Thank You

Thank you for joining Public Citizen in urging the Federal Election Commission (FEC) to require the disclosure of the identities of corporations and other groups behind the dark money campaigns corrupting our elections.

The FEC is also asking members of the public to comment directly to the agency.

Submit your own comment urging the FEC to stop special interests from hiding behind anonymous, unaccountable dark money groups.

Follow these five quick steps right now to make sure the FEC hears from you:

1. Go to the official comment page.

2. On the page that appears, you can ignore the boxes marked “E-mail Address” and “Password.” The page automatically checks the field indicating you are submitting comments on behalf of yourself. Click the button at the bottom that says “Next >>.”

3. Enter your information. (Type “PRIVATE” if there is any information you do not wish to share.) Click the “Next >>” button at the bottom of the page.

4. Type in your comment. You could say something like this (but feel free to use your own words):

If corporations, billionaires and labor unions want to broadcast messages to influence my vote, they should be required to say who they are. Please require full disclosure of corporate, union and wealthy funding sources behind express advocacy ads and electioneering communications.

And if you're interested in testifying about this at the FEC's headquarters in Washington, D.C., on February 11, 2015, you should say so.

Then click the “Next >>” button at the bottom.

5. Unless you’d also like to upload a computer file version of your comment, you’re done! To finish, click the “Submit” button.

Make sure the FEC hears from you today!

contribute now

Spread The Word

share on Facebook

Join Our Social Networks

Copyright © 2016 Public Citizen. All rights reserved. This Web site is shared by Public Citizen Inc. and Public Citizen Foundation.
Learn More about the distinction between these two components of Public Citizen.

Public Citizen, Inc. and Public Citizen Foundation

Together, two separate corporate entities called Public Citizen, Inc. and Public Citizen Foundation, Inc., form Public Citizen. Both entities are part of the same overall organization, and this Web site refers to the two organizations collectively as Public Citizen.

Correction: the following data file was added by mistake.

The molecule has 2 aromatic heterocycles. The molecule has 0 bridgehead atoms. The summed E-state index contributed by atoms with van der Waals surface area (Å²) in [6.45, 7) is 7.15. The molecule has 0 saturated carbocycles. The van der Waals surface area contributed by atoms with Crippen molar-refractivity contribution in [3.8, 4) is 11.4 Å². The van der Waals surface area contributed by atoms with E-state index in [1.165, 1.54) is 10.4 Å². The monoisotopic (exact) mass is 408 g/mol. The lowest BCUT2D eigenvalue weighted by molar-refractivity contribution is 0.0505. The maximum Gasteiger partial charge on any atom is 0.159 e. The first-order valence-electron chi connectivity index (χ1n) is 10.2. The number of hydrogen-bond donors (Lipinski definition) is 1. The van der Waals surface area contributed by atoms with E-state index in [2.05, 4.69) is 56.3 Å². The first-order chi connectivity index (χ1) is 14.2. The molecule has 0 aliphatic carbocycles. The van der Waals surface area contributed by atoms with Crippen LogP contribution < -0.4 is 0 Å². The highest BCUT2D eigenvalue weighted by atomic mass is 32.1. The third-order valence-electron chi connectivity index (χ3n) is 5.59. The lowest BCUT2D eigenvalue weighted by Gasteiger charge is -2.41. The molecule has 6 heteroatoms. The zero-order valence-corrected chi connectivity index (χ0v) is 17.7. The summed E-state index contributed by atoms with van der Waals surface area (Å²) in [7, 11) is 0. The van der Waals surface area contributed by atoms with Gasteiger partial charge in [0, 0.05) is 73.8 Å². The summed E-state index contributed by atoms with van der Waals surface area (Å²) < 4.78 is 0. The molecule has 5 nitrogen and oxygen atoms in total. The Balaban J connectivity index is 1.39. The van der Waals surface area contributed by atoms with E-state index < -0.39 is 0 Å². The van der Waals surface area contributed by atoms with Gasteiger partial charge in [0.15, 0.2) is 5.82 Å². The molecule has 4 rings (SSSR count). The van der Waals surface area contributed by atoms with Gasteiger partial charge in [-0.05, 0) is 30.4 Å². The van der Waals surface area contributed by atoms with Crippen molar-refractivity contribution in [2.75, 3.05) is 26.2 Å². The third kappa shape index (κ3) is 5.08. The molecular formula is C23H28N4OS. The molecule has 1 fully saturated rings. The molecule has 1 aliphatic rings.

Although the work of the two components overlaps, some activities are done by one component and not the other. The primary distinction is with respect to lobbying activity. Public Citizen, Inc., an IRS § 501(c)(4) entity, lobbies Congress to advance Public Citizen’s mission of protecting public health and safety, advancing government transparency, and urging corporate accountability. Public Citizen Foundation, however, is an IRS § 501(c)(3) organization. Accordingly, its ability to engage in lobbying is limited by federal law, but it may receive donations that are tax-deductible by the contributor. Public Citizen Inc. does most of the lobbying activity discussed on the Public Citizen Web site. Public Citizen Foundation performs most of the litigation and education activities discussed on the Web site.

You may make a contribution to Public Citizen, Inc., Public Citizen Foundation, or both. Contributions to both organizations are used to support our public interest work. However, each Public Citizen component will use only the funds contributed directly to it to carry out the activities it conducts as part of Public Citizen’s mission. Only gifts to the Foundation are tax-deductible. Individuals who want to join Public Citizen should make a contribution to Public Citizen, Inc., which will not be tax deductible.

To become a member of Public Citizen, click here.
To become a member and make an additional tax-deductible donation to Public Citizen Foundation, click here.